When solid bodies contact and slide against each other, the frictional phenomenon occurs. The origin of the related frictional force is studied by assuming the existence of two clean crystal surfaces, which follows the current experimental trends. This study theoretically clarifies the atomistic origin of the frictional force intrinsically generated by the molecular interactions between the constituent atoms of solids, but not the force extrinsically generated by surface asperities, the existence of foreign atoms, etc. Furthermore, this study assumes that the constituent atoms of the two contacting surfaces interact with each other due to the interaction potential. This study found that there are two origins: atomistic locking and dynamic locking. Atomistic locking occurs when the configuration of the atoms on a contact surface continuously changes with the sliding distance and when the interatomic potentials have an arbitrary strength. In contrast, dynamic locking occurs when the configuration discontinuously changes due to the dynamic process and if the interatomic potential is stronger than a specific given value. A criterion is derived for the occurrence of dynamic locking. From studying various systems, it can be seen that dynamic locking is unlikely to occur in realistic systems. The frictional forces due to atomistic locking are calculated for α-iron. One other important finding prior to the experiments is that certain unique cases exist where the frictional force exactly vanishes if completely clean solid surfaces are prepared.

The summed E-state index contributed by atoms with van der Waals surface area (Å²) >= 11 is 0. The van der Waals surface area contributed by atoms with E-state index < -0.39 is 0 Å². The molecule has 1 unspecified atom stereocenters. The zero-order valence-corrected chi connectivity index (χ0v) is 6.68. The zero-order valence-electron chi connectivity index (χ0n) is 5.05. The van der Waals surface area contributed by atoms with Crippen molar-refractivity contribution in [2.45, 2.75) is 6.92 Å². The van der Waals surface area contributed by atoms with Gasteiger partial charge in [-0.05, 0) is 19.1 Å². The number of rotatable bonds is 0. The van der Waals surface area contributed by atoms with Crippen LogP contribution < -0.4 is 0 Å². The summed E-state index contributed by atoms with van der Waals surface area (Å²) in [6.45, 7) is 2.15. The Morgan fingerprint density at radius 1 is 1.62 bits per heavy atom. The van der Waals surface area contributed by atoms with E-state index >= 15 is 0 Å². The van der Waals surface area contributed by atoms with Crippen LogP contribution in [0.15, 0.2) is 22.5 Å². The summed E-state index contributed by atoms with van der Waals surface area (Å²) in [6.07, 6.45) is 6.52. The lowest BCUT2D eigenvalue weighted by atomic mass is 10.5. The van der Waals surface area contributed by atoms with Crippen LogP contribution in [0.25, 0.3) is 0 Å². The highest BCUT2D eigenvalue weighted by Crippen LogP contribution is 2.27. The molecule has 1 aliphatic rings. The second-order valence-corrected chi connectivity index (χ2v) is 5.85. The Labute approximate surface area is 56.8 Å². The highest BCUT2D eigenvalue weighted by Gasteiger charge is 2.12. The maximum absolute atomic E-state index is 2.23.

- Received 12 February 1990
- Published in the issue dated 15 June 1990
© 1990 The American Physical Society